David Lynch on being an artist. Something that is so easily forgotten, and artists need reminding of when aiming to be commercially successful.
As the name implies, this society is especially for all of those who are connected to the armed forces, whether serving, veterans, or their spouses.
It’s another way of getting out there and being noticed!
Hello Artists and Art fans.
As you may already know, some of the external services which we have used to support our community have not functioned as expected. Most specifically, the chat room has performed rather poorly– if and when it functions at all. The recent billing problems with the chat provider have convinced us it is time to make some changes.
We are considering ways to fund these upgrades. While doing so, we would also like explore new ideas on how to create a platform which better serves the community.
The Artists Connect Community belongs to all who participate. That’s why we would like your input so we may include features you really want or will be useful to you for promoting your artworks.
Please take a few moments over the next few weeks to contribute your thoughts by taking part in this discussion.
As of today artists-connect is also registered as a group on facebook. Members and invited friends can contribute and comment on the Wall, start art topics in Discussions, add their images and clips under Photos or Videos and enter their or others exhibitions under Events.
Join artists-connect on facebook.
First of all I’d like to introduce myself to you all. My name is Katia, I am an artist and a writer and – last but not least – I am italian.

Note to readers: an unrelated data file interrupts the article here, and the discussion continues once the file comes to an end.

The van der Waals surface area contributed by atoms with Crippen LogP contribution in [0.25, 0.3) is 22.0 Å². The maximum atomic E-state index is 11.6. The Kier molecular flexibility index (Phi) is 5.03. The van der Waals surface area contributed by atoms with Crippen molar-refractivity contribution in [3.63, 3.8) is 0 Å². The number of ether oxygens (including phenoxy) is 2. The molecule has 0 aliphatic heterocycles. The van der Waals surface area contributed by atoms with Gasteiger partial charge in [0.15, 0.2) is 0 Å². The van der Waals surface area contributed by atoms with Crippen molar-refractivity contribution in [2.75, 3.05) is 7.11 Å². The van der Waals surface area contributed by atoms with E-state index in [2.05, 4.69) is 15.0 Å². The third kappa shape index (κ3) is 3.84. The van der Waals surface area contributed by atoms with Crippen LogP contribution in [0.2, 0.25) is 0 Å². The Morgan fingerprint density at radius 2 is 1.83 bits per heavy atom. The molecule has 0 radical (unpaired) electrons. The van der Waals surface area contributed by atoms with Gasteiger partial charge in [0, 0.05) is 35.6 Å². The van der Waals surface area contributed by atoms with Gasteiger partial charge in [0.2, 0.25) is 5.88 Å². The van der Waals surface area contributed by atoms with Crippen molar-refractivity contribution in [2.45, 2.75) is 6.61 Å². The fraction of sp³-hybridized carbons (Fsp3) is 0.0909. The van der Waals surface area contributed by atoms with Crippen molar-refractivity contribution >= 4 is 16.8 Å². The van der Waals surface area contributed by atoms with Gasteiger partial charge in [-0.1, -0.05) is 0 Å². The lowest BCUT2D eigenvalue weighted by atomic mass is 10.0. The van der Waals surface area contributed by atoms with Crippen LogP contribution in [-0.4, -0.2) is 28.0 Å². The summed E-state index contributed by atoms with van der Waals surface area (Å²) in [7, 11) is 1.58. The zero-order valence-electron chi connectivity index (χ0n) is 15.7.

The aim of my presence here is to let you know something more about Italy and what is actually happening here.
Reading the foreign press I made myself sure that you know about italian politics and economy much more than Italians do.
Something strange is going on in our country: media, common sense and art are changing, often worsening. Sometimes I feel like a fish living in a pink glass bowl from where I can see “la vie en rose”. This positive attitude toward everything around is artificial. In Italy the same phenomenon occurred during the ’30ies.
At those times cinema, theatre and arts in general were inspired only by positive thinking.
Movies were just romantic comedies or plots about ancient history with a propagandistic purpose.
It’s what we call the “Telefoni bianchi” [white telephones] Era, named after a particular use of design and aesthetics in movies. The black bakelite telephones were not considered stylish enough, so the director Alessandro Blasetti required to paint the telephone in white to get a perfect delightful scene since the telephone was the only dark element in a room furnished in white. Nowadays, in Berlusconi’s Italy, the “think posive” attitude is turned from an ethereal white into a more fleshy pink. Pink is the dominating colour and female flesh is its perfect backup.